This article is part of a larger series on Sales Management.
Creating a sales playbook requires you to define its purpose, provide a company and product overview, outline sales processes and goals, and define your ideal audience. Once created, you get a simplified sales guide to help reps expedite their training and streamline their day-to-day activity. In this article, we explore sales playbook components, how to create them, and provide examples as well as software tools you can use to create your own.
Here’s the step-by-step process for crafting an excellent sales playbook in nine easy steps:
1. Define the Playbook Purpose & Objectives
Since different playbooks are used depending on the circumstances, it’s best to identify first what those circumstances are. While this may seem like a title section of your sales playbook, it acts more like a statement of its purpose. You could indicate the stage in the sales pipeline and/or your objective.
For example, you might make a playbook specifically for the introduction stage of the pipeline where you’re looking to make a pitch to gauge the lead’s interest in learning more. In this case, your “play” would state something like:
To be used in the introduction stages, this playbook is designed to help fulfill the following objectives:
- Establish initial contact and ensure you’re connected with the right decision-maker
- Learn about current providers or solutions the lead is currently using
- Schedule a time in the future to present a full-scale sales pitch
It’s essential to set multiple objectives or goals for each playbook as value can be at least minimally attained even if all the objectives are not met. For instance, in this example, you can acquire information to store in your customer relationship management (CRM) software by completing the first two objectives—even if the lead declines a meeting.
Pro tip: Use a CRM to collect information about your leads and track the success of your “play.” CRM systems like HubSpot have both lead and deal management capabilities so you can organize data on various sales opportunities while also monitoring your progress on them within the pipeline.
2. Provide Company Information Overview
A company overview should be included in all types of playbooks, regardless of the actual “play” itself. This is because at all points in the sales process, a lead may inquire about various aspects of the organization or the conversation may go in that direction. Having a section like this in your playbook also offers a great training tool to let new reps understand the company’s goals and purpose.
At a minimum, this section should contain talking points about the founding story, mission, unique selling proposition (USP), brand identity, and overall purpose. You may also include information about the company hierarchy and how the sales department is structured.
The example below is for an IT management company’s sales playbook:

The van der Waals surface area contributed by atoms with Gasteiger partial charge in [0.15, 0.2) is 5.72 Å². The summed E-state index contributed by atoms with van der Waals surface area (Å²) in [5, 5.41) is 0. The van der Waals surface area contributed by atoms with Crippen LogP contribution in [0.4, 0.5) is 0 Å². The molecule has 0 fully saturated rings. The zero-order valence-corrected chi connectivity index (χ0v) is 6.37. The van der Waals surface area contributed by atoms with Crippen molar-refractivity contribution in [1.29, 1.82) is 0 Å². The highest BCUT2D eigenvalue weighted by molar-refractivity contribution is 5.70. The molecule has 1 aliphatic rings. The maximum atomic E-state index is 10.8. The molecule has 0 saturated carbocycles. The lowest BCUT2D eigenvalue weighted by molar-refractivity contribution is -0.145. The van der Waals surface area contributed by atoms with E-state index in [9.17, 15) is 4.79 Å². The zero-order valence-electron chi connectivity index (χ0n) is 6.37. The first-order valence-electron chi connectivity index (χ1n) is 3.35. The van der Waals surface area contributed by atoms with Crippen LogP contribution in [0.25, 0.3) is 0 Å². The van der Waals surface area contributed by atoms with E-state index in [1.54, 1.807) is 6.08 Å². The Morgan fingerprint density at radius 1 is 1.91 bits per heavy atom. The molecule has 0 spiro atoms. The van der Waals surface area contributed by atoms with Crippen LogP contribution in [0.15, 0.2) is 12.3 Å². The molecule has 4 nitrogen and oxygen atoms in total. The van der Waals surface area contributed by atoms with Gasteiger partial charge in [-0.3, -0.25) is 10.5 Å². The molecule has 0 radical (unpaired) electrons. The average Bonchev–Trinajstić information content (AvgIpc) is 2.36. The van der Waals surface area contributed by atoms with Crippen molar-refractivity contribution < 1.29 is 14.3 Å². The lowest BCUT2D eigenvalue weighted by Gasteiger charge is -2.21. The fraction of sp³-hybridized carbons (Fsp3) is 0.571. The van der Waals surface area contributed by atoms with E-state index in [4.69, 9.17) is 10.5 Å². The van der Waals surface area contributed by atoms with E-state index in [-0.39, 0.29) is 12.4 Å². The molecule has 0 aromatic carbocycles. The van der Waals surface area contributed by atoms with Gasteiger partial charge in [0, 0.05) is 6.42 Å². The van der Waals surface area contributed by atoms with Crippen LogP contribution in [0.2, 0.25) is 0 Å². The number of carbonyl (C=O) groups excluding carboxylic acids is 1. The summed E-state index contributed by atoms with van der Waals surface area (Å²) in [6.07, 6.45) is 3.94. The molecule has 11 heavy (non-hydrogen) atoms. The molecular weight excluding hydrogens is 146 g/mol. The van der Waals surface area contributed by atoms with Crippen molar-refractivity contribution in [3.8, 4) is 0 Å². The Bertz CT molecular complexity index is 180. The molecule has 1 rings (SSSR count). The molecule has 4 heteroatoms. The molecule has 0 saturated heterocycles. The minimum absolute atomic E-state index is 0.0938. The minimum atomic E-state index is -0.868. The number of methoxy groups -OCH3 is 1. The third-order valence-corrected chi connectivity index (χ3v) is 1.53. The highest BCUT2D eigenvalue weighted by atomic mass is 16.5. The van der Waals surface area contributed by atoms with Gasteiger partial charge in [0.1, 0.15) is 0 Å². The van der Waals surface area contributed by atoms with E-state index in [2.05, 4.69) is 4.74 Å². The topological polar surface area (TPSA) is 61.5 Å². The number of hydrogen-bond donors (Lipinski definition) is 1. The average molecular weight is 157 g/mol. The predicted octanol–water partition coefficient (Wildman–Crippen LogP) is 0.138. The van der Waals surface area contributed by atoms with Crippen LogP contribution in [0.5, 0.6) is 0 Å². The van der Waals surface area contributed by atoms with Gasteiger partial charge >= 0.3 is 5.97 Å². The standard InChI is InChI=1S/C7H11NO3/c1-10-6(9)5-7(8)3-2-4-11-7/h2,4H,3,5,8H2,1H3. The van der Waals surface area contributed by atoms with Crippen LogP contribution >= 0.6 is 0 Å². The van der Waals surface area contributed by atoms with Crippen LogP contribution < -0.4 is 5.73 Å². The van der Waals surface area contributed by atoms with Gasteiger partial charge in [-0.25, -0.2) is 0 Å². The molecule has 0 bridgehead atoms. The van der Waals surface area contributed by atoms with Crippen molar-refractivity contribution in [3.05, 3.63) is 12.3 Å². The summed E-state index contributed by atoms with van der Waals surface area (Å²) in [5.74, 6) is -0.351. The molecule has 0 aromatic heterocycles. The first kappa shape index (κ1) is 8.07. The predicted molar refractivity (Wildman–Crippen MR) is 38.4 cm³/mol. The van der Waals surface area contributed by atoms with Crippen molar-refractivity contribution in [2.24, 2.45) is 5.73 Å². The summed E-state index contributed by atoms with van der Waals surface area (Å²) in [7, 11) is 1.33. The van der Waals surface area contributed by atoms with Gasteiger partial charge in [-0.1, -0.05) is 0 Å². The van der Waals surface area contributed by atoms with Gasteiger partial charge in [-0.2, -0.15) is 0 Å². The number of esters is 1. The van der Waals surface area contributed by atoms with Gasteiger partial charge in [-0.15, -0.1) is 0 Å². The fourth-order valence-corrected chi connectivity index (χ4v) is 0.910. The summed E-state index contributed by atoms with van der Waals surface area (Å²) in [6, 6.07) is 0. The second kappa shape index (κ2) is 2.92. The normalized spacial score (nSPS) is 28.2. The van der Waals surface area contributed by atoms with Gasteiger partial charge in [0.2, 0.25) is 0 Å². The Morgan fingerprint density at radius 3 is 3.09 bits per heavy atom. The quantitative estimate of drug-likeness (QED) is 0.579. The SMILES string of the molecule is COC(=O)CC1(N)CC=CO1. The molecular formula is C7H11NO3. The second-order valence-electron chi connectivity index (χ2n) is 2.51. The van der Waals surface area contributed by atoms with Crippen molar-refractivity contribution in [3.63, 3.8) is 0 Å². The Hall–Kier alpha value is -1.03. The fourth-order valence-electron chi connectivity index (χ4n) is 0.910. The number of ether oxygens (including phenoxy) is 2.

Mission: ABC IT Corp was founded in 2007 with the purpose of providing a worry-free IT management experience to small businesses with minimal resources.
USP and Brand Identity: We stand out for our scalable pricing structure, where you only pay for the total number of users you have based on the service package you select. This method makes us known as the most cost-effective IT management option in the DC metropolitan area.
This information is typically used to address a sales objection or answer questions asked out of curiosity by the lead. For an objection, a lead may say that they are happy with their current provider. So, a sales rep can cite the unique selling proposition in response. Additionally, if a lead is curious about the process of client onboarding, you could use the hierarchy to explain they’d be assigned an account manager.
3. Explain Products & Services
It’s important to have an overview of the solution you are selling so a sales rep can have it for reference at anytime. Furthermore, your playbook may need to be tailored for specialized product or service sales. For instance, one sales rep at an insurance agency may only be tasked with selling life insurance while another is responsible for property and casualty insurance. Different products require a unique selling process and specialized playbooks.
Make sure to include estimated pricing in this section as that will likely come up in a sales conversation. It’s also a good idea to have quantifiable value information, such as return on investment (ROI) or cost-saving estimates. Lastly, basic use-case scenarios of what you sell will help guide the conversation and allow the lead to better understand your solutions. Using the same ABC IT Inc example above, here’s how a product or service overview might look:
IT Management Service: Organization, strategizing, implementation, and operational support of a client’s IT assets and infrastructure
Solution (End) Users: IT directors, business owners, and employees
Pricing Packages: Base rate of $120 per user (seat), per month plus add-ons
- Cybersecurity Supplement: $30 per user, per month for 24/7 system monitoring and automated response services
- Annual Audit: $5,000 per year for annual technology review and cybersecurity vulnerability and risk analysis
- Security Awareness Training: $900 per session for two-hour training session
- Small businesses save on average of $2,300 per year by switching to our service
- IT directors get an average of five hours per week back from subscribing to our services
Pro tip: Keep everyone on the same page by storing your sales resources in a CRM system. Pipedrive, for instance, offers a document management system for you to store informational resources such as sales playbooks, pricing, and marketing materials for everyone to access. There’s even a SmartDocs tool that helps streamline the creation of documents and templates.
4. Outline Your Sales Process